Wednesday, June 06, 2007

Gonzalez's Tenure Appeal Denied

Iowa State University's President Gregory Geoffroy informed Dr. Guillermo Gonzalez, who was seeking tenure and a promotion in the Department of Physics and Astronomy, on Friday, June 1, 2007 that his appeal for tenure had been denied.

Gonzalez had been denied tenure despite having a very-impressive list of achievements. It didn't matter that Gonzalez had discovered two new planets and is currently building technology to discover extra-solar planets. It didn't matter that Gonzalez had written Observational Astronomy, a college-level textbook published by Cambridge University Press and used in Iowa State University classes. It didn't matter that Iowa State requires about 15 published peer-reviewed articles for their professors to receive tenure and that Gonzalez had published nearly 70 such peer-reviewed articles published. None of the other achievements or qualifications of Gonzalez made any difference to the tenure review committee at ISU.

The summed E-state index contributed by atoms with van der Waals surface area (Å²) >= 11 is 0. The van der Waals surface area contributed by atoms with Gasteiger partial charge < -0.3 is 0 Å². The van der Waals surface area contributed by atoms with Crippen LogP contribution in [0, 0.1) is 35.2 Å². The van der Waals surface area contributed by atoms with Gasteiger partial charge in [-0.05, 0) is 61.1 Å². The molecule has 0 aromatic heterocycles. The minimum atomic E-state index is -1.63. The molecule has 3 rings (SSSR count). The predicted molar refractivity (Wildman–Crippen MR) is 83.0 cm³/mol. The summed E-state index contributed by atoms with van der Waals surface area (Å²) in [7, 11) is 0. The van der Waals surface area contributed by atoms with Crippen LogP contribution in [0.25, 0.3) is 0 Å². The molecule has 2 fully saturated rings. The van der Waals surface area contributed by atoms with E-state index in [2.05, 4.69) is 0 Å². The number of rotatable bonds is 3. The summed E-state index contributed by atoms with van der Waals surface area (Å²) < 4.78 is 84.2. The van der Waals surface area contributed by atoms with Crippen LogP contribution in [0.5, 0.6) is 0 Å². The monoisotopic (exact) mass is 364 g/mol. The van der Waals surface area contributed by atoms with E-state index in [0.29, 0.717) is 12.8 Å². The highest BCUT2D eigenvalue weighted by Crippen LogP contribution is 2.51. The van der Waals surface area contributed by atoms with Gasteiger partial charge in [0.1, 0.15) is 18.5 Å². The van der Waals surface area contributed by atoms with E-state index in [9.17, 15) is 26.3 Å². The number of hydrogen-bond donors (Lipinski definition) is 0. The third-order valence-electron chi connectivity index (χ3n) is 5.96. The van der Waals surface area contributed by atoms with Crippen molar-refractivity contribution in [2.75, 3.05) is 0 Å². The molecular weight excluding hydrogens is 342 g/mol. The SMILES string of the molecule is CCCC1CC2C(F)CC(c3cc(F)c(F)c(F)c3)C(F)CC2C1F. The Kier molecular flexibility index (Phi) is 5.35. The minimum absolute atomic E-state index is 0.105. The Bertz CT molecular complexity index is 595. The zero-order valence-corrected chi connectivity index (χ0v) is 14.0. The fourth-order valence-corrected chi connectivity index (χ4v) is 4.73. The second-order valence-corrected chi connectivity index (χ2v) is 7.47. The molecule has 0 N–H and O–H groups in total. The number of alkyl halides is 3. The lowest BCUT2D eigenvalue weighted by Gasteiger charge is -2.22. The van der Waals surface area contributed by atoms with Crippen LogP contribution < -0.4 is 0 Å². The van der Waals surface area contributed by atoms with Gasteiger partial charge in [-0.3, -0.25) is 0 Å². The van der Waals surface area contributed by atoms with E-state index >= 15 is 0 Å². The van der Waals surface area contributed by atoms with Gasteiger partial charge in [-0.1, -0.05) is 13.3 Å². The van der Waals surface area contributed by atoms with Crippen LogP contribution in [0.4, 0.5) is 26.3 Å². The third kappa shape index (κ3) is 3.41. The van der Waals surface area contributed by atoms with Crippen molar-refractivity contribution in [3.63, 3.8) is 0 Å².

The only thing that mattered to ISU was that Gonzalez accepted intelligent design theory. This became evident when 120 ISU professors signed a letter criticizing intelligent design as not scientific, when various professor in Gonzalez’s department were linked to a powerful anti-intelligent design organization (the National Center for Science Education), and finally, when Dr. John Hauptman (who is the the same departed as Gonzalez at ISU) published an op-ed in the Des Moines Register claiming that Gonzalez was rightly denied tenure because he didn’t understand what was and wasn’t science.

What Iowa State University did here was eliminate a brilliant scientist because of his view on a very controversial issue. They—a public university funded by taxpayer money—participated in what the U.S. Supreme Court has referred to as “viewpoint discrimination. As a fellow member of the BIG XII Conference (Baylor University), I am thoroughly disappointed with Iowa State.

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